Mendeleev arranged the known elements according to increasing order of their atomic masses because,   according to him fundamental property of an element was atomic mass. He arranged these eight   groups were further divided into subgroups.
  Mendeleevís periodic table was very precise and provided the basis of modern periodic classification.
MERITS OF MENDELEEVíS PERIODIC TABLE
 
  Mendeleevís periodic table offered the following advantages in understanding the properties of   elements.
  1. There was a regular gradation in physical and chemical properties of elements.
  2. The group number of an element indicates highest oxidation state that it can attain.
  3. There were many vacant spaces in Mendeleev's periodic table for the elements to be discovered. He      named them Eka-Boron, Eka-Aluminium and Eka-silicone He also predicted the properties of these      undiscovered elements including atomic masses. These elements were discovered as Sc ,Ga and Ge      with same features as he predicted.
  4. Mendeleevís arrangement helped to correct atomic masses of a number of elements.
Original statement of Mendeleev's periodic law
    Published: March 1869
  1. The elements, if arranged according to their atomic weights show an evident periodicity of       properties.
  2. Elements which are similar as regards their chemical properties have atomic weights which are either       nearly the same value or which increase regularly.
  3. The arrangement of the elements or of groups of elements in the order of their atomic weights,       corresponds with their so called valencies.
  4. The elements which are most widely distributed in nature have small atomic weights, and sharply       defined properties. They are therefore typical elements.
  5. The magnitude of the atomic weight determines the character of an element.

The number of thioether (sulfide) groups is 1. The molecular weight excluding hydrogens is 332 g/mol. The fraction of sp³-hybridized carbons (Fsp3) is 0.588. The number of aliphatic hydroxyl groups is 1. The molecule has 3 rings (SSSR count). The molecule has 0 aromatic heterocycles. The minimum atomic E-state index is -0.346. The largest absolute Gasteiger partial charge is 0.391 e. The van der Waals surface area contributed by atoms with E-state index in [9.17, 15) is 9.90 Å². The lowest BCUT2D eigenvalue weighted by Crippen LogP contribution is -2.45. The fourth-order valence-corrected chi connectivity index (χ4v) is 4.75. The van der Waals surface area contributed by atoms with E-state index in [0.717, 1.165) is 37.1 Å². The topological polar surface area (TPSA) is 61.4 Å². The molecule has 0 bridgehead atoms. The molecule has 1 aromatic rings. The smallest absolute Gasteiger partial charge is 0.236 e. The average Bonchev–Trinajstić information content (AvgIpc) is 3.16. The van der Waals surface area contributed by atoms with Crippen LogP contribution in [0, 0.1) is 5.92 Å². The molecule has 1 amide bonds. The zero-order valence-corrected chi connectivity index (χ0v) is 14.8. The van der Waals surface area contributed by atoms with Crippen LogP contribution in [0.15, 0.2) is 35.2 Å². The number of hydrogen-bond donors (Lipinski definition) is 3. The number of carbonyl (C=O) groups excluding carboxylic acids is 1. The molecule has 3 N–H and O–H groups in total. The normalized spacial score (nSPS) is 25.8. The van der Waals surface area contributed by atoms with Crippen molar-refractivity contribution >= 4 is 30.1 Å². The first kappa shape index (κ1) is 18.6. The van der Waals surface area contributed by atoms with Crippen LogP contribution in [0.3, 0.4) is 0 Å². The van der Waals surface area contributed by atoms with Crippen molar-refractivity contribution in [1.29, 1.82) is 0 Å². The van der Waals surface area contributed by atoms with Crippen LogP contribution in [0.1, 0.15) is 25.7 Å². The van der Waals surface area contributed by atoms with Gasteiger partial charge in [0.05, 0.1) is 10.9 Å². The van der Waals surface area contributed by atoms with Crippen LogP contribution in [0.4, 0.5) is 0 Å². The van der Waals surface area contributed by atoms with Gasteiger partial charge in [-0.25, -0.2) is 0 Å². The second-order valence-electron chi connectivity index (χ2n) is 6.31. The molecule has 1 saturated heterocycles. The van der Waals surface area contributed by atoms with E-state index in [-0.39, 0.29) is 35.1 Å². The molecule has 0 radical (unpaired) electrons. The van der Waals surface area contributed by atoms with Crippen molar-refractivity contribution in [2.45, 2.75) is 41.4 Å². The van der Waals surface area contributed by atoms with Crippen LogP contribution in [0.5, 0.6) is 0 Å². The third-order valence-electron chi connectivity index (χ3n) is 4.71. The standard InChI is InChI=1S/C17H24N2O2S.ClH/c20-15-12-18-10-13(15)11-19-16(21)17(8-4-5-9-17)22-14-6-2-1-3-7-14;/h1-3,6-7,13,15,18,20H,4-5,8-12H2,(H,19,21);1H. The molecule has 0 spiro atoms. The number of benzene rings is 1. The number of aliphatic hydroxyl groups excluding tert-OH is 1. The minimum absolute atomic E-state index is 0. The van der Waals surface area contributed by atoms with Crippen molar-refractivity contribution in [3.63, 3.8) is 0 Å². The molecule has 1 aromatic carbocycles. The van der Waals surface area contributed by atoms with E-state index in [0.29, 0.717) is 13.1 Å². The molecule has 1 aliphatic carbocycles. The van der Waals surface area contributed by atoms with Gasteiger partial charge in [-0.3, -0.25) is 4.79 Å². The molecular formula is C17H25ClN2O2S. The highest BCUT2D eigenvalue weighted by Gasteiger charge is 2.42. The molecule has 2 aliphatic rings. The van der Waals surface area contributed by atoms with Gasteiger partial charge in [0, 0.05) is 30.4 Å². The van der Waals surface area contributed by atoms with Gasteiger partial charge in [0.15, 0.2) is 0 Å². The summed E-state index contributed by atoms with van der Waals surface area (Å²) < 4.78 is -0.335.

6. The discovery of many as yet unknown elements may be expected.
  7. The atomic weight of an element may sometimes be corrected by the aid of a knowledge of those of       adjacent elements.
  8. Certain characteristic properties of the elements can be foretold from their atomic weights.
DEMERITS IN MENDELEEVíS PERIODIC TABLE
 
  1. For placing the elements in proper groups, the order of the elements according to atomic mass was       reversed in certain cases. He placed Iodine (127) after Tellurium (128) Potassium (39) and Ni (58)       after Co (59). Which is against his periodic law but correct according to properties.
  2. Mendeleevís periodic table does not provide a clear idea about the structure of atom.
  3. Lanthanide and Actinide have been assigned places in the periodic table which is against the             periodic law.
  4. Alkali metal and coinage metals (Cu, Ag and Au) which differ widely in properties are placed into the       same group.
  5. There is no separate position for isotopes in his periodic table.
  6. The change in atomic mass of two successive elements is not constant. Hence it is not possible to       predict the number of missing elements by knowing the atomic masses of two known elements.